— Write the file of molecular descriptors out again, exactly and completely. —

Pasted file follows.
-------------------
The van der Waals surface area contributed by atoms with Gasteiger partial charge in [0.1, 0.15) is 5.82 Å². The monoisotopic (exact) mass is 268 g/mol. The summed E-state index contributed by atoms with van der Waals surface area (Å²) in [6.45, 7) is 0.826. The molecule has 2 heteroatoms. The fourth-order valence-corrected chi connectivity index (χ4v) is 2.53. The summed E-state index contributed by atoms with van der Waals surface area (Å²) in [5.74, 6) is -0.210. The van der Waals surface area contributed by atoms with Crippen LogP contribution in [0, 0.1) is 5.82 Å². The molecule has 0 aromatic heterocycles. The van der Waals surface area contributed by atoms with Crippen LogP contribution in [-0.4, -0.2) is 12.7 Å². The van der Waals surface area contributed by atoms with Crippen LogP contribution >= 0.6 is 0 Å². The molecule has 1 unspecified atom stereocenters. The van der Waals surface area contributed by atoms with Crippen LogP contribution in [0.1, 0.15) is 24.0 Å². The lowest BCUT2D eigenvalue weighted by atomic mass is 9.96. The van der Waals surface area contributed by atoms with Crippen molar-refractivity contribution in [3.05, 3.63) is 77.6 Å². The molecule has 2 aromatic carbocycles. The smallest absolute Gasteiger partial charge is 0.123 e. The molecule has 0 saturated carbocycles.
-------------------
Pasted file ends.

The van der Waals surface area contributed by atoms with Gasteiger partial charge in [0.1, 0.15) is 5.82 Å². The monoisotopic (exact) mass is 268 g/mol. The summed E-state index contributed by atoms with van der Waals surface area (Å²) in [6.45, 7) is 0.826. The molecule has 2 heteroatoms. The fourth-order valence-corrected chi connectivity index (χ4v) is 2.53. The summed E-state index contributed by atoms with van der Waals surface area (Å²) in [5.74, 6) is -0.210. The van der Waals surface area contributed by atoms with Crippen LogP contribution in [0, 0.1) is 5.82 Å². The molecule has 0 aromatic heterocycles. The van der Waals surface area contributed by atoms with Crippen LogP contribution in [-0.4, -0.2) is 12.7 Å². The van der Waals surface area contributed by atoms with Crippen LogP contribution >= 0.6 is 0 Å². The molecule has 1 unspecified atom stereocenters. The van der Waals surface area contributed by atoms with Crippen LogP contribution in [0.1, 0.15) is 24.0 Å². The lowest BCUT2D eigenvalue weighted by atomic mass is 9.96. The van der Waals surface area contributed by atoms with Crippen molar-refractivity contribution in [3.05, 3.63) is 77.6 Å². The molecule has 2 aromatic carbocycles. The smallest absolute Gasteiger partial charge is 0.123 e. The molecule has 0 saturated carbocycles.